Last month, running back Le'Veon Bell admitted that he and the Steelers had designated February 20 as the deadline for doing a long-term deal. February 20 only has a few hours remaining in it, and there’s no sign that a contract will be finalized.
That lack of a deal meshes with the sense that emerged last year regarding the absence of talks between Bell and the Steelers, as the deadline approached.
It nevertheless was an artificial deadline, undoubtedly selected by the team in order to get Bell signed well before having to choose between tagging him again or letting him head toward the open market. As previously explained, Bell should resist any effort to sign him before he knows whether he will or won’t be tagged, because the context for negotiations can’t be fully formulated without knowing whether the tag will be used.
If tagged, Bell will be entitled to a one-year salary of $14.5 million — and he won’t be required to show up before Labor Day, which he chose to do a year ago (to the team’s chagrin). The question then becomes what will he trade on a long-term deal for the $14.5 million that he’ll make this year, knowing that in 2019 he’ll definitely end up on the open market, with more than $26.6 million earned for two NFL seasons?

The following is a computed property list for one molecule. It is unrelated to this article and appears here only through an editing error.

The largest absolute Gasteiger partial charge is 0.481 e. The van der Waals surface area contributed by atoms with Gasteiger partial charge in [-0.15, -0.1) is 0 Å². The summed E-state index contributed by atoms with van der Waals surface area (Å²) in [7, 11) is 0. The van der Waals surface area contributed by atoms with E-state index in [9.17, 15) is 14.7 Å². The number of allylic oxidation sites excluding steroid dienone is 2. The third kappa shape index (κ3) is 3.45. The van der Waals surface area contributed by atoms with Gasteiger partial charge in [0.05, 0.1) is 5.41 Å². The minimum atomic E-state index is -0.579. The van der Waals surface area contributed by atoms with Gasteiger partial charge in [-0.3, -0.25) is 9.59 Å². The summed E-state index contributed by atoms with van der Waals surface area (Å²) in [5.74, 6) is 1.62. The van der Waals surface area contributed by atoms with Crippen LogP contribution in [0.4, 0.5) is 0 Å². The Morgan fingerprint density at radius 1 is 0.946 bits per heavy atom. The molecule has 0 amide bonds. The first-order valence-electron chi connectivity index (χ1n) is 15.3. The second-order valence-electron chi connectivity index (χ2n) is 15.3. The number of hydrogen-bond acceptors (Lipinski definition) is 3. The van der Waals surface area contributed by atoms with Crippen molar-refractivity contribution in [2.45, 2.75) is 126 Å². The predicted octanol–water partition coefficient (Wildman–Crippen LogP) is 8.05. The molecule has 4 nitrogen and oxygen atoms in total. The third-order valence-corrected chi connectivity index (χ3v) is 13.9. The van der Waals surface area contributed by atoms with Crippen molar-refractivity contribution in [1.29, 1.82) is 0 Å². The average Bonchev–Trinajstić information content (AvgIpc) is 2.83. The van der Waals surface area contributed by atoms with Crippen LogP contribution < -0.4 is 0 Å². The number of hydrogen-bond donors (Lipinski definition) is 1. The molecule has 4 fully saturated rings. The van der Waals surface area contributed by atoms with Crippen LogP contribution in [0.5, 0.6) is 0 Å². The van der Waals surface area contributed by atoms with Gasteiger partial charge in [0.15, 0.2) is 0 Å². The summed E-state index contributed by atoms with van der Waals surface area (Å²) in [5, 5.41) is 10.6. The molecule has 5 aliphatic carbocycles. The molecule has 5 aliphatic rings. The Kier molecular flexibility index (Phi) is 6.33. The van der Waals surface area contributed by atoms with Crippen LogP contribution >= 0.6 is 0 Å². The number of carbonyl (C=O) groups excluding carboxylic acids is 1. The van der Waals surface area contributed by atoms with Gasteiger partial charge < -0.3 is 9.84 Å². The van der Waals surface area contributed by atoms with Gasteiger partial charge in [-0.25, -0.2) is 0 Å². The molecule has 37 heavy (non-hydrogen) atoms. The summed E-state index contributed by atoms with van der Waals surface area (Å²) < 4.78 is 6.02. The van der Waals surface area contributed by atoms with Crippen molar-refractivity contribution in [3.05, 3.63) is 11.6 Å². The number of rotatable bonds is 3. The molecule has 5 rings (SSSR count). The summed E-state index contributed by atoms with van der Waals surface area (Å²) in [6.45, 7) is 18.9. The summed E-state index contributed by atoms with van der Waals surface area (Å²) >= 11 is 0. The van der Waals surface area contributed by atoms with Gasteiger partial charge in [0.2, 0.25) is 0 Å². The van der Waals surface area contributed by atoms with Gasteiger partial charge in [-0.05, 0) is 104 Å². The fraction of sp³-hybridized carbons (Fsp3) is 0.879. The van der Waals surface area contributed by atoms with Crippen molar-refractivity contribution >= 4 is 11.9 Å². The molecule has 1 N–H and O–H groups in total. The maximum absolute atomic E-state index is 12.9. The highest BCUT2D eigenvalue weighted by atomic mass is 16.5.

If not tagged, the Steelers then will have to compete with anyone else who may want to try to lure Bell to town, and there’s a good chance someone else will offer more (maybe significantly more) than the Steelers.
It’s no surprise, then, that reports already are surfacing that the Steelers will tag Bell, absent a long-term deal that comes after the supposed deadline. The prospect of one more year with Bell at $14.5 million apparently is more attractive than no more years with Bell.
Then, after he’s tagged, the question will become whether the two sides can get a deal done before the real deadline of July 16.
For more on Bell, the franchise tag, and plenty of other topics, check out the latest PFT PM podcast.